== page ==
2020 Volume 2 Issue 7 Pages 372-377
Background:The Geriatric Nutritional Risk Index (GNRI) is a simple tool for assessing nutritional risk that predicts prognosis in patients with heart failure. This study evaluated associations between the GNRI at first hospitalization and prognosis in patients with pulmonary artery hypertension (PAH) and those with chronic thromboembolic pulmonary hypertension (CTEPH).
Methods and Results:This retrospective investigation included 104 patients with either PAH or CTEPH who were treated at Kagoshima University Hospital in Japan. Patients were divided into a high (≥92) and low (<92) GNRI groups. Body mass index and serum albumin levels were significantly lower in the low GNRI group (P<0.001). Over a median follow-up period of 24 months, the incidence of pulmonary hypertension rehospitalization was higher in the low GNRI group (P=0.04). Kaplan-Meier analysis revealed that the cumulative event-free rate was significantly lower in the low GNRI group (P=0.002). Low GNRI was significantly associated with a poorer outcome after adjusting for different sets of confounding factors, including: age and sex (P=0.004); age, sex, and PAH (P=0.043); and age, sex, and mean pulmonary artery pressure (P=0.003).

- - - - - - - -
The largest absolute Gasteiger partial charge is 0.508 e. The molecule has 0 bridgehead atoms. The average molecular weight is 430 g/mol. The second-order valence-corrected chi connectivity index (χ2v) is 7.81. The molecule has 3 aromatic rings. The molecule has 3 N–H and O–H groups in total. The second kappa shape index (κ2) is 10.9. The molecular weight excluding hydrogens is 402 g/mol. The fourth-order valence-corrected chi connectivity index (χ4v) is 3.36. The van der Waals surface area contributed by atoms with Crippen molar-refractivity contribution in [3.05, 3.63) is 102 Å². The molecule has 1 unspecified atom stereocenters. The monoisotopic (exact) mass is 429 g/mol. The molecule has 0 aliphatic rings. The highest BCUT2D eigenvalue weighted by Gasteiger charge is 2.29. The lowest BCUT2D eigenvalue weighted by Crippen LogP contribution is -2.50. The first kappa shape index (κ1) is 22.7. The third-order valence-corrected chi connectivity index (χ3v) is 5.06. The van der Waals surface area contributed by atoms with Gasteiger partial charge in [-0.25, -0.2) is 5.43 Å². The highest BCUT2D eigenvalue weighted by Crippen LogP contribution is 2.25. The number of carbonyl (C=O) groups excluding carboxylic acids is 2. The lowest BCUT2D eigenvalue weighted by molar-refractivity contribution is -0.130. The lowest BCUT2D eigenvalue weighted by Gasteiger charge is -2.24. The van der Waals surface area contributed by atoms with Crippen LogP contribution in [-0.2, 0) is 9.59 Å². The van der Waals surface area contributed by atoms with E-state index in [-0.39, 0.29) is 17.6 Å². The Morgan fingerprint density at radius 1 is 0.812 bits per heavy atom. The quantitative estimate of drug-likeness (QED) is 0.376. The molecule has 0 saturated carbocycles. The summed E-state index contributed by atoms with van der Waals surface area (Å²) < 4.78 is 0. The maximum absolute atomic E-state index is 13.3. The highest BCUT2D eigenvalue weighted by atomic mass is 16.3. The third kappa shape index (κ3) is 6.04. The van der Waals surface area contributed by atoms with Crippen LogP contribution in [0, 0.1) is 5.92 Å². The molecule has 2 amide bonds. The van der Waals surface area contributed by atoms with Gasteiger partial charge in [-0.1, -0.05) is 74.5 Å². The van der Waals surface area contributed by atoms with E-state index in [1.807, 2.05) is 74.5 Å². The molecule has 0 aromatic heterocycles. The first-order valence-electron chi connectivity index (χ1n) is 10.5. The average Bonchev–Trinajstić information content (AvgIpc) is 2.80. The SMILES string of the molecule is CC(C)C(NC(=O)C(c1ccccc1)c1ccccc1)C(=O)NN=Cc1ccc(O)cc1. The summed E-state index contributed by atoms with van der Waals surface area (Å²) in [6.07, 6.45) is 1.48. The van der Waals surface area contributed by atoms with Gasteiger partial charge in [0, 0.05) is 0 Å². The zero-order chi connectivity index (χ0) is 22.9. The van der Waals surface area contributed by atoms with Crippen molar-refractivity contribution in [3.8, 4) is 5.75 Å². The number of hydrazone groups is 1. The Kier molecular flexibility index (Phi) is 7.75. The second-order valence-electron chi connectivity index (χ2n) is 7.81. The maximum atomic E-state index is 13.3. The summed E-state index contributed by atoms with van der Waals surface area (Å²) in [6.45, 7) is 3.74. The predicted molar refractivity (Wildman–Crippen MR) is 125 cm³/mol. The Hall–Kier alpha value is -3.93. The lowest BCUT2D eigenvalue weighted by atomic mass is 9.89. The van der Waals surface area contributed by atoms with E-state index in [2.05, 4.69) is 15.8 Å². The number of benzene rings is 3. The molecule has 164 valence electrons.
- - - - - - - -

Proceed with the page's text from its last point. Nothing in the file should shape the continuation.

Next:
Conclusions:The GNRI at first hospitalization is useful for predicting prognosis in PAH and CTEPH patients.